Music and meaning in reality TV competition finals - and beyond?
[This is an excerpt - read David Biermann's full article on his website]
Recently reality TV music competitions have received a lot of attention in the public media. For example millions have
viewed the finals of the Eurovision Song Contest and BBC Young Musician and, following these, there was copious feedback on Channel 4’s 'Gogglebox', on Facebook and on Twitter about Conchita’s 'drag' act and Martin James Bartlett’s facial expressions. Arguably such cursory comments, though often interesting, fail to delve deeply enough into the possible musical meaning of Reality TV competitions. They also fail to properly consider the input to the musical meaning of such areas as semiotics, age and gender, the ethnic identities of performers and the influences of industry and commerce.
As a teacher, performer and composer of music for well on forty years - and member of ISM for many of these - I wonder whether such reality TV music competitions have an important and lasting musical meaning and whether cooperation is preferable to contest in creating music.
Just as programmes such as ‘Masterchef’, ‘University Challenge’ and ‘The Apprentice’ cannot lead to universal improvements in cooking, higher education and business management, neither can ‘The Voice’ or ‘X Factor’ improve standards of singing. Naturally viewers who watch these programmes are given guidelines as to how contestants prepare and perform their entries, but the competitiveness (appearance, conversation and on-stage performance) shown in their TV “spots” are regarded as more interesting and more memorable by TV audiences than are their practical talents.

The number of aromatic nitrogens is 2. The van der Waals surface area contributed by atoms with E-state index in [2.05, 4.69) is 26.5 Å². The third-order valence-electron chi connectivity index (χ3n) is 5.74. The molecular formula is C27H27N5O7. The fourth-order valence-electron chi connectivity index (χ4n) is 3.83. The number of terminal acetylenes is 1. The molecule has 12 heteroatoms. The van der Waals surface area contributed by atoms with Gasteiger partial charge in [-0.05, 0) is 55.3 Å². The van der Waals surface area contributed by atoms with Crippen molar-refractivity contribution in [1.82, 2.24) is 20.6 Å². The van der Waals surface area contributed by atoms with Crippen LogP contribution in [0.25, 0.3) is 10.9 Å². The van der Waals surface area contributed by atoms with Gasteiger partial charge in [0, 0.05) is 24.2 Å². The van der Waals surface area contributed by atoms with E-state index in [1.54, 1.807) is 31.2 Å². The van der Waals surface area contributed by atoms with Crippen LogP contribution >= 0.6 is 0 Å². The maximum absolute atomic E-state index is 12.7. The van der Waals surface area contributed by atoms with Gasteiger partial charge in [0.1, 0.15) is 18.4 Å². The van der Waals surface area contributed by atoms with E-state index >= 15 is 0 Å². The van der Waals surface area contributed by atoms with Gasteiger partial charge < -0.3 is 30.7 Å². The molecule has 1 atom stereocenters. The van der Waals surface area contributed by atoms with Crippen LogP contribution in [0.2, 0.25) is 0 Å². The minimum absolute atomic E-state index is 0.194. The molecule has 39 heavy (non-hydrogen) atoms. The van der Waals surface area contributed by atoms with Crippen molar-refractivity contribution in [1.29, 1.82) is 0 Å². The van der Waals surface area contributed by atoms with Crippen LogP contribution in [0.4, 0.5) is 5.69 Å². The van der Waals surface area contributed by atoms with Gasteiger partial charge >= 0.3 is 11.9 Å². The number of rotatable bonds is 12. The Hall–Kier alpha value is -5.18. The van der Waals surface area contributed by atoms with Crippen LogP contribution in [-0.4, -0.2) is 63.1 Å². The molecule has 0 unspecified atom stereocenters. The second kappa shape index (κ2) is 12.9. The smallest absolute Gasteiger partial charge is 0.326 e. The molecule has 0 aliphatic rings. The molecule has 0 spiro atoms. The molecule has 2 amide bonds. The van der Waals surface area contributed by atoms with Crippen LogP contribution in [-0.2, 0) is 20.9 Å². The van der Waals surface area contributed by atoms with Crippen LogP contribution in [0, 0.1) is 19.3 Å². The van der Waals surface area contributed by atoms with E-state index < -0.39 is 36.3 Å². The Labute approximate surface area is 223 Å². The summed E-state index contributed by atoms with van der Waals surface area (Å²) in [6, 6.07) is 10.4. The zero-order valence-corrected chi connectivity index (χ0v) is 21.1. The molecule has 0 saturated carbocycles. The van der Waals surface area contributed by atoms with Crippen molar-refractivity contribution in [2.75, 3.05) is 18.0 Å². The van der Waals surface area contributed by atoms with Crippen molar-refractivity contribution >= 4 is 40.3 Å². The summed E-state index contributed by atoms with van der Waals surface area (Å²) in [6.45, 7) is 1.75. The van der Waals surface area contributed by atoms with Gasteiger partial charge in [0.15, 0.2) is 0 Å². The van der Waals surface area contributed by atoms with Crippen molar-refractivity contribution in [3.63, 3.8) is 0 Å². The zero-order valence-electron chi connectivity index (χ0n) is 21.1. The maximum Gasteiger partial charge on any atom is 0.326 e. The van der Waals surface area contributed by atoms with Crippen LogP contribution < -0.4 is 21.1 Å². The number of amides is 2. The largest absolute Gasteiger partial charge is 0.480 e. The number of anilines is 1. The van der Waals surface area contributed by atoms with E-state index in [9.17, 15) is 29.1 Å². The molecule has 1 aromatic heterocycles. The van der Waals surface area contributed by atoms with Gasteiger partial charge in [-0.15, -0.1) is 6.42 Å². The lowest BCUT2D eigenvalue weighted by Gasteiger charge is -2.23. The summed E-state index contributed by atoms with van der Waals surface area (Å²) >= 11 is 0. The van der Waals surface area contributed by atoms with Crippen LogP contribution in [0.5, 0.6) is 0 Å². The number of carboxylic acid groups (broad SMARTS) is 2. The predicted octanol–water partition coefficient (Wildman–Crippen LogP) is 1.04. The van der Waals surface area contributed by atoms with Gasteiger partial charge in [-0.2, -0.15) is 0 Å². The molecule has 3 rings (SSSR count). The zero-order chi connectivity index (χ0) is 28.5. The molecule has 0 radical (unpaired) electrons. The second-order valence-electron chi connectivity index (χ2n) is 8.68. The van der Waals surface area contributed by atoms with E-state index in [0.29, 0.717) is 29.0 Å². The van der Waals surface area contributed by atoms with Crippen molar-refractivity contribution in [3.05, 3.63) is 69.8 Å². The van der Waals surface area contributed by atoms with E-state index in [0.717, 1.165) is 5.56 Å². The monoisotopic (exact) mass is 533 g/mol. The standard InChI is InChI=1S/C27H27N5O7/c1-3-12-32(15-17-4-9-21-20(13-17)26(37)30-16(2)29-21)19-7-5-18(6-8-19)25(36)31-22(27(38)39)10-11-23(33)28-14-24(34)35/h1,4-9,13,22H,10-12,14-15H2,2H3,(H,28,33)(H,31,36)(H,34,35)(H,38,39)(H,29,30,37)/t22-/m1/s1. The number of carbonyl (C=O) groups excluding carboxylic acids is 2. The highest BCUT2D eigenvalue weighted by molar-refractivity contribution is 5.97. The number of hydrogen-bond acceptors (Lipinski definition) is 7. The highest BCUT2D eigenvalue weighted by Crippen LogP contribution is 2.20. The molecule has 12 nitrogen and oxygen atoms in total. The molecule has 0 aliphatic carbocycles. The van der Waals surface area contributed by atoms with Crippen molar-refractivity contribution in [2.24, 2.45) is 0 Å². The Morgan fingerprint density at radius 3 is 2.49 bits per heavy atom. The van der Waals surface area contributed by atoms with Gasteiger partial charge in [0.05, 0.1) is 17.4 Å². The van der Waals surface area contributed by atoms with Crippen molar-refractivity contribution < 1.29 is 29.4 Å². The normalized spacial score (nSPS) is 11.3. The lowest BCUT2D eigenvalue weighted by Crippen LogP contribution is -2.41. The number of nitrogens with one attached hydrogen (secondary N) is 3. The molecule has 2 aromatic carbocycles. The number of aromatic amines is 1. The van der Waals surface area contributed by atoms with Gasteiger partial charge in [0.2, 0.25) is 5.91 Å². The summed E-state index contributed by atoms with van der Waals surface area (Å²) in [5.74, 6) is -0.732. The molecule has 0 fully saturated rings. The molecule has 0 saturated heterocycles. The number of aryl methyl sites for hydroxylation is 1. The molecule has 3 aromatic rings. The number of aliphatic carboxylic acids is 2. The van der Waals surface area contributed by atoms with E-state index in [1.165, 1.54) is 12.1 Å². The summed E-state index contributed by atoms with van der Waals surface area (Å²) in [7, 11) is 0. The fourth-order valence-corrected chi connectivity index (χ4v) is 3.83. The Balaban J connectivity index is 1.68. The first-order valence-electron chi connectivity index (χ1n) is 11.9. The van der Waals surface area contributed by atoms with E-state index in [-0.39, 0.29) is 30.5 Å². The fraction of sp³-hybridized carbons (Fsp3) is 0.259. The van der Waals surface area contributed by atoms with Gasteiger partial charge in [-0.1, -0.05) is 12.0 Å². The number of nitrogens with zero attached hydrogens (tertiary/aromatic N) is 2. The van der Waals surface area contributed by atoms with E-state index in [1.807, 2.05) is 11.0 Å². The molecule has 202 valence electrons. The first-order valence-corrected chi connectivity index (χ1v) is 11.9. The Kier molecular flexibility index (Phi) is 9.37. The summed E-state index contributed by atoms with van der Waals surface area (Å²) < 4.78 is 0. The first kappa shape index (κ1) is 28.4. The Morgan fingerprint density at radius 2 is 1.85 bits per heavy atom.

More importantly reality TV music competitions celebrate the few at the expense of the many.
We congratulate the winners but forget the vast majority of prospective musicians whom we could help far more if we ‘spread our net’ more widely.
Two examples illustrating how the culture industries and the mass media have cooperated in gigantic spectaculars involving video mapping, pyrotechnics and more in promoting the arts. In July 2014 the massed orchestras of Raploch and Govan Hill in Scotland cooperated in music making to open the Commonwealth Games. They were seen by mass TV audiences of over a billion people and their performances, by no means virtuosic, will have inspired countless people of all ages to try to develop their own musical interests.On a personal note I have just cooperated – one of almost two thousand prospective entertainers - in an introductory rehearsal for the Great North Run Opening Ceremony in which we were shown how to illustrate, through music and dance, the industry, sport and technology of North East England. We know that our performance will also be sponsored by the culture industries and the mass media.
Both the above examples show how reality TV could encourage mass music making just as it has already encouraged mass participation in Sport and Keep-Fit.
A final, perhaps provocative question - why couldn’t we now promote the idea of reality TV regional, televised musical ‘boot-camps’ involving people of all ages who wish to learn how to cooperate in music making?